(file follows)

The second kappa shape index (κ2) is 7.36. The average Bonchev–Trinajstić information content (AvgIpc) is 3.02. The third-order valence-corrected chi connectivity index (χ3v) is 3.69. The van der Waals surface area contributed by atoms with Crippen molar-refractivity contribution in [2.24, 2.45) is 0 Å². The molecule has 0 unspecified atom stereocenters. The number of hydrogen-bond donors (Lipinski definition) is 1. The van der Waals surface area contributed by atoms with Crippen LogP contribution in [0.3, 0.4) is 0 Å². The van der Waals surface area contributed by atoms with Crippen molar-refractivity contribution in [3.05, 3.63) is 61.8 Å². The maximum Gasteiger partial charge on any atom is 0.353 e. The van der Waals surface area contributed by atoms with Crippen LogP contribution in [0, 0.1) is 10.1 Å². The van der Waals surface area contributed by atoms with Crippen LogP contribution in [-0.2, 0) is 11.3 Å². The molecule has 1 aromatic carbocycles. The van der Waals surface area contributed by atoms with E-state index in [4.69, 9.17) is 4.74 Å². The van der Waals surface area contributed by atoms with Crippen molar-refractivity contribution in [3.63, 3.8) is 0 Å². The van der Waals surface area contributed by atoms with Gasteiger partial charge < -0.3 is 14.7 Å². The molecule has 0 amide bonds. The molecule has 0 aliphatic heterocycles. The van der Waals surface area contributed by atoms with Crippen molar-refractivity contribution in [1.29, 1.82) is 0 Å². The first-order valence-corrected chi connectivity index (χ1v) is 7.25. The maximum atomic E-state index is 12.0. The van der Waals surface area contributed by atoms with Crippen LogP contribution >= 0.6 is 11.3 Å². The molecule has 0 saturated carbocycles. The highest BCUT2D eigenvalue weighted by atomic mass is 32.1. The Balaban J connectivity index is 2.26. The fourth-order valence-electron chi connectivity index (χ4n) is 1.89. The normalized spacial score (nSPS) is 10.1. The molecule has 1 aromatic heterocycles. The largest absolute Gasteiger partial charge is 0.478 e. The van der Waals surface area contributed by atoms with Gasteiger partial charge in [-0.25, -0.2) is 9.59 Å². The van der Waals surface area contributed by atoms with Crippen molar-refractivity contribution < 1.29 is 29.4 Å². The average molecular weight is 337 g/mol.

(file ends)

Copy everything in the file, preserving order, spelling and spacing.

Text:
The second kappa shape index (κ2) is 7.36. The average Bonchev–Trinajstić information content (AvgIpc) is 3.02. The third-order valence-corrected chi connectivity index (χ3v) is 3.69. The van der Waals surface area contributed by atoms with Crippen molar-refractivity contribution in [2.24, 2.45) is 0 Å². The molecule has 0 unspecified atom stereocenters. The number of hydrogen-bond donors (Lipinski definition) is 1. The van der Waals surface area contributed by atoms with Crippen LogP contribution in [0.3, 0.4) is 0 Å². The van der Waals surface area contributed by atoms with Crippen molar-refractivity contribution in [3.05, 3.63) is 61.8 Å². The maximum Gasteiger partial charge on any atom is 0.353 e. The van der Waals surface area contributed by atoms with Crippen LogP contribution in [0, 0.1) is 10.1 Å². The van der Waals surface area contributed by atoms with Crippen LogP contribution in [-0.2, 0) is 11.3 Å². The molecule has 1 aromatic carbocycles. The van der Waals surface area contributed by atoms with E-state index in [4.69, 9.17) is 4.74 Å². The van der Waals surface area contributed by atoms with Crippen molar-refractivity contribution in [3.63, 3.8) is 0 Å². The van der Waals surface area contributed by atoms with Gasteiger partial charge < -0.3 is 14.7 Å². The molecule has 0 amide bonds. The molecule has 0 aliphatic heterocycles. The van der Waals surface area contributed by atoms with Crippen molar-refractivity contribution in [1.29, 1.82) is 0 Å². The first-order valence-corrected chi connectivity index (χ1v) is 7.25. The maximum atomic E-state index is 12.0. The van der Waals surface area contributed by atoms with Crippen LogP contribution >= 0.6 is 11.3 Å². The molecule has 0 saturated carbocycles. The highest BCUT2D eigenvalue weighted by atomic mass is 32.1. The Balaban J connectivity index is 2.26. The fourth-order valence-electron chi connectivity index (χ4n) is 1.89. The normalized spacial score (nSPS) is 10.1. The molecule has 1 aromatic heterocycles. The largest absolute Gasteiger partial charge is 0.478 e. The van der Waals surface area contributed by atoms with Gasteiger partial charge in [-0.25, -0.2) is 9.59 Å². The van der Waals surface area contributed by atoms with Crippen molar-refractivity contribution < 1.29 is 29.4 Å². The average molecular weight is 337 g/mol.